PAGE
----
Automatic Cloud Tracking Applied to GOES and METEOSAT Observations

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  • 1 Atmospheric Science Center, SRI International, Menlo Park, CA 94025
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Abstract

Improvements to the SRI automatic cloud-tracking system are described that enable it to operate on multilayer clouds associated with severe storms. The improved method has been tested using rapid-scan observations of Hurricane Eloise obtained by the GOES satellite on 22 September 1975. We performed cloud tracking using target selection (clustering) based either on visible or infrared data and tracked the targets using a pattern recognition technique. The technique matches targets with their best likeness (in terms of size, brightness and shape) at successive times in a manner analogous to human pattern recognition, and also rejects vectors in disagreement with the predominant motion in their height (infrared) category. For data of 4 and 8 km resolution, the automatic system gave results very comparable in accuracy and coverage to those obtained by NASA analysts using the Atmospheric and Oceanographic Information Processing System (AOIPS). We also tracked the same targets using a cross-correlation technique, but without internal editing. For targets that were tracked properly by both methods, the rms differences in displacements were only fractions of a pixel.

To learn whether the automatic system can track the motions of water vapor patterns we applied it to METEOSAT 6.7 μm water vapor measurements. For experimentation, typical data for the midlatitudes, subtropics and tropics were chosen from a sequence of METEOSAT pictures for 25 April 1978. In flat (low contrast) water vapor fields, the automatic motion computations were not reliable, but in areas where the water vapor fields contained small-scale structure (i.e., in the vicinity of active weather phenomena) the computations were successful. The tracking results appear to be similar to those obtained by visual analysis of these same data. For the same cases (including tropical convective systems and midlatitude jet stream cirrus) we computed cloud motions using METEOSAT infrared observations and obtained excellent results.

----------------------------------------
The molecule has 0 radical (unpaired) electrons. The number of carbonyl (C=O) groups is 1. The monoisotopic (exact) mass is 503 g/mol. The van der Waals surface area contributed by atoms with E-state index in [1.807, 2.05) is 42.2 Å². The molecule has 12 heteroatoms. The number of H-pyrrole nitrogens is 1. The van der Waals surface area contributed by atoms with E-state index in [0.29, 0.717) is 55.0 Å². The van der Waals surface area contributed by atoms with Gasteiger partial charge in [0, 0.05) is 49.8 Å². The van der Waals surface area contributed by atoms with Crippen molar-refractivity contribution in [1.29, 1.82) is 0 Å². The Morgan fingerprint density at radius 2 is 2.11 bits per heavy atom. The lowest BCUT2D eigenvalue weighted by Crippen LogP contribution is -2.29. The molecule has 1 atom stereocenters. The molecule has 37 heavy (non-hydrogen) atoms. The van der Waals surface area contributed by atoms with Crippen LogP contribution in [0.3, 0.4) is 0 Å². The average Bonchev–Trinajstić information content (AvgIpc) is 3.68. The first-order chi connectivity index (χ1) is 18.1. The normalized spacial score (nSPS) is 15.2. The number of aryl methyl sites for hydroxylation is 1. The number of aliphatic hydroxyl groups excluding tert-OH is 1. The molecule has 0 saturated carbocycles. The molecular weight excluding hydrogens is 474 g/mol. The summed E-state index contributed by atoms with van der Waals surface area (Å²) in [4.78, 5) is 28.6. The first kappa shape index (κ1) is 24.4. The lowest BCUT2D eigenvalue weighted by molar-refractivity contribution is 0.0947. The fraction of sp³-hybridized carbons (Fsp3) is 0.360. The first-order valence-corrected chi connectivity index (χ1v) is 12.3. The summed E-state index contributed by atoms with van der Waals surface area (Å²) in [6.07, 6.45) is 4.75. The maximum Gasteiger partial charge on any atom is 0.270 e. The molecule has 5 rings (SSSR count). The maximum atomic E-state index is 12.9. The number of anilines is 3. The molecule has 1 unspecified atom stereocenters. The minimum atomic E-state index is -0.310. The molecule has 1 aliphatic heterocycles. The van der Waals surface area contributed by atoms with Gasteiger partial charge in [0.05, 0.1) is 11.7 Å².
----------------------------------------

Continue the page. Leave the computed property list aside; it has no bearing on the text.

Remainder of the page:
The cloud-motion vectors computed automatically appear to be competitive in accuracy and coverage with motions determined by human analysts working within reasonable time limits.

Abstract

Improvements to the SRI automatic cloud-tracking system are described that enable it to operate on multilayer clouds associated with severe storms. The improved method has been tested using rapid-scan observations of Hurricane Eloise obtained by the GOES satellite on 22 September 1975. We performed cloud tracking using target selection (clustering) based either on visible or infrared data and tracked the targets using a pattern recognition technique. The technique matches targets with their best likeness (in terms of size, brightness and shape) at successive times in a manner analogous to human pattern recognition, and also rejects vectors in disagreement with the predominant motion in their height (infrared) category. For data of 4 and 8 km resolution, the automatic system gave results very comparable in accuracy and coverage to those obtained by NASA analysts using the Atmospheric and Oceanographic Information Processing System (AOIPS). We also tracked the same targets using a cross-correlation technique, but without internal editing. For targets that were tracked properly by both methods, the rms differences in displacements were only fractions of a pixel.

To learn whether the automatic system can track the motions of water vapor patterns we applied it to METEOSAT 6.7 μm water vapor measurements. For experimentation, typical data for the midlatitudes, subtropics and tropics were chosen from a sequence of METEOSAT pictures for 25 April 1978. In flat (low contrast) water vapor fields, the automatic motion computations were not reliable, but in areas where the water vapor fields contained small-scale structure (i.e., in the vicinity of active weather phenomena) the computations were successful. The tracking results appear to be similar to those obtained by visual analysis of these same data. For the same cases (including tropical convective systems and midlatitude jet stream cirrus) we computed cloud motions using METEOSAT infrared observations and obtained excellent results.

The cloud-motion vectors computed automatically appear to be competitive in accuracy and coverage with motions determined by human analysts working within reasonable time limits.

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